The Centers for Medicare & Medicaid Services (CMS) is proposing to expand Medicare coverage for telehealth services and to make it easier for physicians to provide care through in-person home visits.
The policy changes were floated in a proposed rule issued Thursday, regarding payment policies, rates and quality provisions for services provided under the Medicare Physician Fee Schedule on or after Jan. 1, 2019.
Two payment provisions related to communication technologies would expand the ability of physicians to connect remotely with patients in their homes.
Under one proposal, practitioners would be paid for checking in with a Medicare beneficiary over the phone or through another telecommunication device, to determine whether an office visit is needed. CMS is also proposing to pay practitioners for reviewing photos or videos transmitted by a patient, to determine whether an office visit is required.
In addition, the proposed rule seeks to expand Medicare coverage of telehealth to include prolonged preventive services.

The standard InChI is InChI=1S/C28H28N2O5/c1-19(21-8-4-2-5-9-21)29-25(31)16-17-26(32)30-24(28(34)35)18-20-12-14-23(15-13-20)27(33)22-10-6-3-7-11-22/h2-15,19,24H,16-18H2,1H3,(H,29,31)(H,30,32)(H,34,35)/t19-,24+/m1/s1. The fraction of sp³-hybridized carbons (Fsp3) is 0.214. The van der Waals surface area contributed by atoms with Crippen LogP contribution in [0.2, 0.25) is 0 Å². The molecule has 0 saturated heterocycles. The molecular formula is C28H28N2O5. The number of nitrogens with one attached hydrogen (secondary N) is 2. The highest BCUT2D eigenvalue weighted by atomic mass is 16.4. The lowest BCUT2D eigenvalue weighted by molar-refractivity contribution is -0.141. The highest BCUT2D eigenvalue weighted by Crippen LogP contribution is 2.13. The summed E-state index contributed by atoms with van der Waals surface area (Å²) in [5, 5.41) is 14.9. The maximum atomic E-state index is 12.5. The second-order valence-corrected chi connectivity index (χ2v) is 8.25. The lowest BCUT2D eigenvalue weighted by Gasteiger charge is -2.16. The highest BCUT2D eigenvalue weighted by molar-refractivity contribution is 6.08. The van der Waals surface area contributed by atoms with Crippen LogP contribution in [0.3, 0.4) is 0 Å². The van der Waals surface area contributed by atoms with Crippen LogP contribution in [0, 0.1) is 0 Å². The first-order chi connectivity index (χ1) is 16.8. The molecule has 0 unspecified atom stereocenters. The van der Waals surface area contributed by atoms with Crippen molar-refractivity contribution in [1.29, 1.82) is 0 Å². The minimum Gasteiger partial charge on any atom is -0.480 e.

“Getting to the doctor can be a challenge for some beneficiaries, whether they live in rural or urban areas,” CMS noted in announcing the proposals. “Innovative technology that enables remote services can expand access to care and create more opportunities for patients to access personalized care management as well as connect with their physicians quickly.”
In another shift that could make it easier to provide care in people’s homes, the agency is moving to eliminate the requirement that physicians need to justify the medical necessity of a home visit rather than an office visit.
CMS is accepting public comment on the rule through Sept. 10.
Written by Tim Mullaney